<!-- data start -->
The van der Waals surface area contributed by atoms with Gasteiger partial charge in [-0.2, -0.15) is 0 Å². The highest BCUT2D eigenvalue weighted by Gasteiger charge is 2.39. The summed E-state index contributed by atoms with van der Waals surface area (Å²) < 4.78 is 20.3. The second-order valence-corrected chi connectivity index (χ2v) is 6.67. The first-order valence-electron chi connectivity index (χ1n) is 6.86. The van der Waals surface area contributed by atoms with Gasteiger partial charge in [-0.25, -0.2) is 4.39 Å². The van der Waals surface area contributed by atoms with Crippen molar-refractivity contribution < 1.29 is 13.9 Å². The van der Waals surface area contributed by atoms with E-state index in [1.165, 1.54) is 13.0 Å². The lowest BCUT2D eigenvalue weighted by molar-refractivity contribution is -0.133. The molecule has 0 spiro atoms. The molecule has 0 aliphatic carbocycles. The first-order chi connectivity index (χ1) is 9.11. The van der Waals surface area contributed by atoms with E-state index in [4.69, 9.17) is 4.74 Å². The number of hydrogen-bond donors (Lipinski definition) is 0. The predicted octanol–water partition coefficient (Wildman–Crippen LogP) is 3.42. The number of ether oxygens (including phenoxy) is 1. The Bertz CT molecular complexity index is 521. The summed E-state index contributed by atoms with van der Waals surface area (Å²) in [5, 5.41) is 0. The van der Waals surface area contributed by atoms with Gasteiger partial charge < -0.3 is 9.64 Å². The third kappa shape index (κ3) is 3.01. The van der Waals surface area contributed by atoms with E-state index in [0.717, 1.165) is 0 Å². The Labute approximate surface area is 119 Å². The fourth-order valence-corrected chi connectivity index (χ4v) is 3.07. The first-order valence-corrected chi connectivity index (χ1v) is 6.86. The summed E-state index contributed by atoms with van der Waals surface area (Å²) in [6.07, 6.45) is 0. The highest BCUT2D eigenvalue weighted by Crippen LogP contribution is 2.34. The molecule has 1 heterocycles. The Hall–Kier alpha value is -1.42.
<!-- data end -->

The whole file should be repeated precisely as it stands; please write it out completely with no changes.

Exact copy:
The van der Waals surface area contributed by atoms with Gasteiger partial charge in [-0.2, -0.15) is 0 Å². The highest BCUT2D eigenvalue weighted by Gasteiger charge is 2.39. The summed E-state index contributed by atoms with van der Waals surface area (Å²) < 4.78 is 20.3. The second-order valence-corrected chi connectivity index (χ2v) is 6.67. The first-order valence-electron chi connectivity index (χ1n) is 6.86. The van der Waals surface area contributed by atoms with Gasteiger partial charge in [-0.25, -0.2) is 4.39 Å². The van der Waals surface area contributed by atoms with Crippen molar-refractivity contribution < 1.29 is 13.9 Å². The van der Waals surface area contributed by atoms with E-state index in [1.165, 1.54) is 13.0 Å². The lowest BCUT2D eigenvalue weighted by molar-refractivity contribution is -0.133. The molecule has 0 spiro atoms. The molecule has 0 aliphatic carbocycles. The first-order chi connectivity index (χ1) is 9.11. The van der Waals surface area contributed by atoms with E-state index in [4.69, 9.17) is 4.74 Å². The number of hydrogen-bond donors (Lipinski definition) is 0. The predicted octanol–water partition coefficient (Wildman–Crippen LogP) is 3.42. The number of ether oxygens (including phenoxy) is 1. The Bertz CT molecular complexity index is 521. The summed E-state index contributed by atoms with van der Waals surface area (Å²) in [5, 5.41) is 0. The van der Waals surface area contributed by atoms with Gasteiger partial charge < -0.3 is 9.64 Å². The third kappa shape index (κ3) is 3.01. The van der Waals surface area contributed by atoms with E-state index in [0.717, 1.165) is 0 Å². The Labute approximate surface area is 119 Å². The fourth-order valence-corrected chi connectivity index (χ4v) is 3.07. The first-order valence-corrected chi connectivity index (χ1v) is 6.86. The summed E-state index contributed by atoms with van der Waals surface area (Å²) in [6.07, 6.45) is 0. The highest BCUT2D eigenvalue weighted by Crippen LogP contribution is 2.34. The molecule has 1 heterocycles. The Hall–Kier alpha value is -1.42.